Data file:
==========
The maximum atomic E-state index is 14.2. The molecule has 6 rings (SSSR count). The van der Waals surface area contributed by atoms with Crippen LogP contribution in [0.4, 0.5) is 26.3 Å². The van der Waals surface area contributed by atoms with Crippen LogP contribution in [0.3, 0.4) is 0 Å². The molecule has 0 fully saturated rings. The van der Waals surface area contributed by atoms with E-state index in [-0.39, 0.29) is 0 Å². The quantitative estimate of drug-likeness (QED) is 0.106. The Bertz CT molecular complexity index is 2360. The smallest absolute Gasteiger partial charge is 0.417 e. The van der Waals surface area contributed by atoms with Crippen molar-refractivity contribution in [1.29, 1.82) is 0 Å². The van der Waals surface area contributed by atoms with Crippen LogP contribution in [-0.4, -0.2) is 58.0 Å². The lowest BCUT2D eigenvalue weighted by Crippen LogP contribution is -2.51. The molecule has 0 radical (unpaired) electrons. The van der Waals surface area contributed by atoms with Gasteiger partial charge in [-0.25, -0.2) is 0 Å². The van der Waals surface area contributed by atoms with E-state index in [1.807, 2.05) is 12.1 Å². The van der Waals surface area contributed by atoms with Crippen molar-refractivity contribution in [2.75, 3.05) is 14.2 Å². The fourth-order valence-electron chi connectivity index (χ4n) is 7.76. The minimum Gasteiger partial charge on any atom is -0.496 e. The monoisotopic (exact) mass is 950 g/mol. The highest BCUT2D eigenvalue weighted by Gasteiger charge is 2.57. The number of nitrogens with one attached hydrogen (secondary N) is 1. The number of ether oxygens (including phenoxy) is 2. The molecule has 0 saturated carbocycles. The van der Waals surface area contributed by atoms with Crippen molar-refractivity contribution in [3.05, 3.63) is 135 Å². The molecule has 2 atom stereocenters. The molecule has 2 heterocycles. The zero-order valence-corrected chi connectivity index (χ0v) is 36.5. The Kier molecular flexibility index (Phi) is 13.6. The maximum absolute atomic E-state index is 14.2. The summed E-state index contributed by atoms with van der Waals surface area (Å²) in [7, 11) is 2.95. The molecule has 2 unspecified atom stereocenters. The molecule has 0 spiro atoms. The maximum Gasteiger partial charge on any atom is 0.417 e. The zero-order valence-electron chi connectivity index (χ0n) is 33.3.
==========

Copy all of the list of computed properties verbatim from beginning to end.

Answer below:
The maximum atomic E-state index is 14.2. The molecule has 6 rings (SSSR count). The van der Waals surface area contributed by atoms with Crippen LogP contribution in [0.4, 0.5) is 26.3 Å². The van der Waals surface area contributed by atoms with Crippen LogP contribution in [0.3, 0.4) is 0 Å². The molecule has 0 fully saturated rings. The van der Waals surface area contributed by atoms with E-state index in [-0.39, 0.29) is 0 Å². The quantitative estimate of drug-likeness (QED) is 0.106. The Bertz CT molecular complexity index is 2360. The smallest absolute Gasteiger partial charge is 0.417 e. The van der Waals surface area contributed by atoms with Crippen molar-refractivity contribution in [1.29, 1.82) is 0 Å². The van der Waals surface area contributed by atoms with Crippen LogP contribution in [-0.4, -0.2) is 58.0 Å². The lowest BCUT2D eigenvalue weighted by Crippen LogP contribution is -2.51. The molecule has 0 radical (unpaired) electrons. The van der Waals surface area contributed by atoms with Gasteiger partial charge in [-0.25, -0.2) is 0 Å². The van der Waals surface area contributed by atoms with E-state index in [1.807, 2.05) is 12.1 Å². The van der Waals surface area contributed by atoms with Crippen molar-refractivity contribution in [2.75, 3.05) is 14.2 Å². The fourth-order valence-electron chi connectivity index (χ4n) is 7.76. The minimum Gasteiger partial charge on any atom is -0.496 e. The monoisotopic (exact) mass is 950 g/mol. The highest BCUT2D eigenvalue weighted by Gasteiger charge is 2.57. The number of nitrogens with one attached hydrogen (secondary N) is 1. The number of ether oxygens (including phenoxy) is 2. The molecule has 0 saturated carbocycles. The van der Waals surface area contributed by atoms with Crippen molar-refractivity contribution in [3.05, 3.63) is 135 Å². The molecule has 2 atom stereocenters. The molecule has 2 heterocycles. The zero-order valence-corrected chi connectivity index (χ0v) is 36.5. The Kier molecular flexibility index (Phi) is 13.6. The maximum absolute atomic E-state index is 14.2. The summed E-state index contributed by atoms with van der Waals surface area (Å²) in [7, 11) is 2.95. The molecule has 2 unspecified atom stereocenters. The molecule has 0 spiro atoms. The maximum Gasteiger partial charge on any atom is 0.417 e. The zero-order valence-electron chi connectivity index (χ0n) is 33.3.